In many regions of the world the consequences of climate change are no longer just future scenarios, but have now become an ever-present threat: for example in Central America, where floods and tropical storms are already forcing coastal dwellers to move further inland. The natural livelihood bases of the people in the affected regions are threatened, so that specific measures are needed for adaptation to climate change. Conservation and sustainable management of particular ecosystems could help the local people to adapt to the impacts of climate change, but as yet these challenges are seldom addressed comprehensively at policy level. Water catchments on international borders are especially difficult to manage, since different sectors such as forestry, agriculture and water resources management are governed by different legislation. A major coordination effort is required to devise adaptation strategies under these conditions and to target the deployment of the relevant resources and capacities.
To send a clear signal to policy-makers regarding the urgency of, and options for, action, an International Climate Initiative (ICI) project is combining the themes of climate change and water management. This work is guided by an understanding that water quality and access to transboundary water resources are issues of major importance to all the countries in the region. The project, which is being implemented by the International Union for Conservation of Nature (IUCN), is researching these connections and has made the results of the studies available to the relevant stakeholders in El Salvador, Costa Rica, Panama and Mexico. It uses workshops, discussion rounds and advisory services for policy-makers, technical experts and other regional players from civil society and the scientific community to communicate the necessary knowledge about methods of ecosystem-based adaptation (EbA). Equipped and supported in this way by cross-regional exchange structures, the stakeholders are now able to establish mechanisms for coordinating water use and incorporate EbA guidelines systematically into national planning processes.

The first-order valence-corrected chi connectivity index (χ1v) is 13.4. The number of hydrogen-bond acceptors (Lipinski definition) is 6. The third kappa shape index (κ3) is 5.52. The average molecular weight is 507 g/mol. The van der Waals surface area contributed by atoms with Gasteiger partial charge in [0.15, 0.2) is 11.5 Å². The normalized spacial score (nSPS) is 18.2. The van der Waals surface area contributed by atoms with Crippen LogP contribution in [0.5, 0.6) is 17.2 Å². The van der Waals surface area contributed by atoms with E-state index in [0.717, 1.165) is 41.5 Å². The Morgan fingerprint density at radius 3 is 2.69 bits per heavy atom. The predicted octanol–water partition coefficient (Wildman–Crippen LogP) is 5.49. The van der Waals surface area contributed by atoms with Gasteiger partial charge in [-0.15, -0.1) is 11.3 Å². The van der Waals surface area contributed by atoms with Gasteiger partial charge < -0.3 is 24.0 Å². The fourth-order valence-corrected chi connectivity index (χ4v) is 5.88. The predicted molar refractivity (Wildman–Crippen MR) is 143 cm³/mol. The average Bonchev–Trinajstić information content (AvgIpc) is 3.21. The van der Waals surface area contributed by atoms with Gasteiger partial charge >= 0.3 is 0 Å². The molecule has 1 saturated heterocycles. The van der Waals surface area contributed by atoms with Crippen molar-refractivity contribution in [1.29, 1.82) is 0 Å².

Besides analysing political frameworks, the ICI project also addresses their practical implementation and tests innovative instruments such as those for managing water catchments. To date the project partners have developed adaptation plans for six pilot areas and have implemented measures in collaboration with the local inhabitants. The communities living on the lower reaches of the Rio Paz in El Salvador, for example, have restored the badly silted up catchment for the native mangrove species and have planted 450,000 new mangrove trees. The project is working with the indigenous communities in the binational Sixaola river basin in Costa Rica and Panama to maintain the rich biodiversity and to use it sustainably for the benefit of the people. The connections between the conservation of biodiversity, climate change and food security have been demonstrated at an agricultural trade fair organised by the project. In addition, the project partners identify and promote agricultural production methods that reduce the region's vulnerability. Through measures like these the people in the region not only become less vulnerable to the consequences of climate change, but they are often able to improve their present living conditions as well.